Then later the same day, after writing to the local clergy to apologize for what he had done and the distress he had caused his fellow priests, he wrote me to say that he now chose to remain excommunicated and resign from the ACCC. He wrote a gracious letter to me. To the Dean, Chapter and Members of the Cathedral Parish of Saint John the Evangelist he wrote:

Dear Friends in Christ:

Bishop Peter, in his usual gracious manner, has offered terms of reconciliation. I love all of you and do not wish to be on anything less than terms of Christian friendship with you. But after thought and prayer, I have decided to accept excommunication, knowing that we still remain united in the faith of Christ, which is our true basis of unity….

In this charitable fashion the matter should have ended. Unhappily it was not permitted to.

+Peter Wilkinson OSG

Fr. Robert Hart said...

The Former Anglican has attacked the honesty both of David Virtue and Fr. Sinclair. Notice, in the above comment, Bp. Wilkinson's term, "...the unrelenting attack against the Apostolic Constitution and Norms..."

So now, defending Anglicanism is something that TAC clergy must relent from doing. Refusing to subject oneself to Rome and its terms of surrender is some sort of treason, punishable by excommunication-excommunication from an alleged, or self-proclaimed, Anglican bishop for refusing to convert to Roman Catholicism.

Remember folks, the main ingredient for tarts is pepper.

W.A. Whitestone said...

Councils and all men err. The RC, despite many strengths and beauties, has its full share of errors in doctrine and practice. Their Catechism teaches a compromised Faith. Besides the doctrinal errors you named in the article above, the RC Catechism #841 gushingly affirms a despicable murderous religion and names it as as the first religion after Christianity. This has proven to be a dangerous and metastasizing error, one that has opened the door to more errors of syncretism and pluralism in many minds and hearts in the RC and beyond, giving place to the devil in the Church.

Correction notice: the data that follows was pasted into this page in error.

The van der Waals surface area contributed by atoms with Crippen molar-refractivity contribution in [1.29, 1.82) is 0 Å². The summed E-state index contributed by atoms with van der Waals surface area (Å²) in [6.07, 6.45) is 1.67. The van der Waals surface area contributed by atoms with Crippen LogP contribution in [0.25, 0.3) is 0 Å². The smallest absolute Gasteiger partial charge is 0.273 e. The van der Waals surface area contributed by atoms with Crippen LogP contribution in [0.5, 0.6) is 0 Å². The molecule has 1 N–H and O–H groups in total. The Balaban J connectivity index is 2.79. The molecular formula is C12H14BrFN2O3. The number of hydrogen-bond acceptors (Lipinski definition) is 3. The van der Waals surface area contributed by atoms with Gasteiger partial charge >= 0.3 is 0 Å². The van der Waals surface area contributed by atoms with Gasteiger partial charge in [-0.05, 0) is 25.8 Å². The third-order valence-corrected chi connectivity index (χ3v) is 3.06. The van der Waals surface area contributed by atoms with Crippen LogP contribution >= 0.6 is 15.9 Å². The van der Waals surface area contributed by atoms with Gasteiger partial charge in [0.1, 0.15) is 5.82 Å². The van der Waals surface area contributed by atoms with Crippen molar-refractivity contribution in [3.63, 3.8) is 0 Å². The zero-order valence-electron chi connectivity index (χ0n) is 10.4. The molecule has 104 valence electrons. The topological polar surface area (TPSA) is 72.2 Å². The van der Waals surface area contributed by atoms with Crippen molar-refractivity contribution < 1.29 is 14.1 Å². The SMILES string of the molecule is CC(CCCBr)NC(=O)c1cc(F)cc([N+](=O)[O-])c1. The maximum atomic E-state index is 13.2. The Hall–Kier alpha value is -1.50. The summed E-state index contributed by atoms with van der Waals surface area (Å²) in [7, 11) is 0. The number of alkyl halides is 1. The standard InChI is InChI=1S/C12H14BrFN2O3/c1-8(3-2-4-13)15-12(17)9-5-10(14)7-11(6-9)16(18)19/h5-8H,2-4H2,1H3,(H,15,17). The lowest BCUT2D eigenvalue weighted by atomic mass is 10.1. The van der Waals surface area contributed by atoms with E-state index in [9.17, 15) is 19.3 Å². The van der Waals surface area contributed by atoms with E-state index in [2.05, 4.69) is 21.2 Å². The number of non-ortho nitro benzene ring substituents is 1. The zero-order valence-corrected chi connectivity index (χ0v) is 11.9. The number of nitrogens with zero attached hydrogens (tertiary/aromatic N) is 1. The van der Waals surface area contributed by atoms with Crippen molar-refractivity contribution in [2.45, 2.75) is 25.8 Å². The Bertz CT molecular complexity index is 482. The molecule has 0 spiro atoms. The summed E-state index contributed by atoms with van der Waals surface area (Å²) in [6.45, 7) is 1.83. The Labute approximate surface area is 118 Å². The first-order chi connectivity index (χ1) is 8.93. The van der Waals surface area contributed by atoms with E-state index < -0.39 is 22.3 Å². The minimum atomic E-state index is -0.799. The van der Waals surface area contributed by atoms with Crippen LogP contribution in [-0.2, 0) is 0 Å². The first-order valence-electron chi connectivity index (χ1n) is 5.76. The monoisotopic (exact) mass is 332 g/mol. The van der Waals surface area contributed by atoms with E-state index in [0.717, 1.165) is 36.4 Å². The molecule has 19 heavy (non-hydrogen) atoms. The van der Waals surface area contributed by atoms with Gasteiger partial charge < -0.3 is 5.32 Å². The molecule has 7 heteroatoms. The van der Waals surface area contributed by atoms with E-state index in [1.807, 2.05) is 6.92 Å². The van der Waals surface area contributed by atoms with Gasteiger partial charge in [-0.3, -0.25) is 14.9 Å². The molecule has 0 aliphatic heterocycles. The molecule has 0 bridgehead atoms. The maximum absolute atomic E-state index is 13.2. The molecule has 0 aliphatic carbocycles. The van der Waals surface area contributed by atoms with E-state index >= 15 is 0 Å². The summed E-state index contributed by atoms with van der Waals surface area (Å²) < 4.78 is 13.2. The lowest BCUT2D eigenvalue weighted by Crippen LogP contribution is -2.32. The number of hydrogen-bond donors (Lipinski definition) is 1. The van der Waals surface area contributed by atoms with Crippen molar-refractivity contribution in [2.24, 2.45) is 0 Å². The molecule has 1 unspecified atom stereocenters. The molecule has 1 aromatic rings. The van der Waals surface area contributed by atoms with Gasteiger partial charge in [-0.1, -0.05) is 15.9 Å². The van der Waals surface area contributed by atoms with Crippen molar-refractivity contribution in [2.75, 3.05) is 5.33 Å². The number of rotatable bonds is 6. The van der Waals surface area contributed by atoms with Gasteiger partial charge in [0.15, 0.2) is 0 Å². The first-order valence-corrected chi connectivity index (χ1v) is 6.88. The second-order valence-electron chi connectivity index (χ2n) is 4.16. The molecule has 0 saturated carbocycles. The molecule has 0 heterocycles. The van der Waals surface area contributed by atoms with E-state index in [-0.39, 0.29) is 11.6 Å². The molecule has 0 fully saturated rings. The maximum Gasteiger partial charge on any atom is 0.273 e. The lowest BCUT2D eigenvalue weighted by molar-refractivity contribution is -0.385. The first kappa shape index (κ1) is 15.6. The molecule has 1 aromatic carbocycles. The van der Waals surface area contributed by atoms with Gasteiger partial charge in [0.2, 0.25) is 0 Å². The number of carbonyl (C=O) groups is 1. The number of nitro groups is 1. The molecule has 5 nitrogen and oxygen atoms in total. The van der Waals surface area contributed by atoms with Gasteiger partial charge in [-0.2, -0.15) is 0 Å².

As you pointed out in the

W. A. Whitestone said...

My apologies. Somehow, I did not scan my entire comment into the little box...(and I think this comment would have been more appropriate if posted at Fr. Hart's post above)

As you (Fr. Hart) pointed out in his comprehensive arguments above, the Roman church has decided she is without peer and is the arbitor of Christendom and has thus operated without submission to or benefit of the counsel of the whole Church. On her own recognizance, the Roman Church has created dogmas and doctrines and practices (not to mention thousands of saints) based on complex in-house eisegesis and her own rubrics that are not congruent with the whole counsel of scripture or with the mind of the whole Church through history. The result is an idiosyncratic theology that has as many unseemly and excessive additions as Rococo architecture (especially the Germanic versions).

Through the centuries, when she has acted politically and violently, shedding the blood of other Christians to vaunt or maintain her own power and self-interests, she has made herself not a church, but a political state and part of the world system. The actions and dealings of the Roman Church in the centuries after Constantine onwar, through the Crusades, with Emperors and Kings, with Nazi Germany, in Croatia, on to the present as the sexual abuse and Maciel scandals have exposed her political and reprehensible acts. In doing all these things, the Roman church has, in fact, acted sinfully and schismatically. She has willfully departed from the Church Universal. For the Roman Church to reunite with the Church Universal on earth would require Rome to undergo great grief and Godly sorrow and in humble repentance renounce these actions and errors.

May the Lord be merciful, grant her the grace and humility to face the truth, to engage in true sorrow unto complete repentance. Amen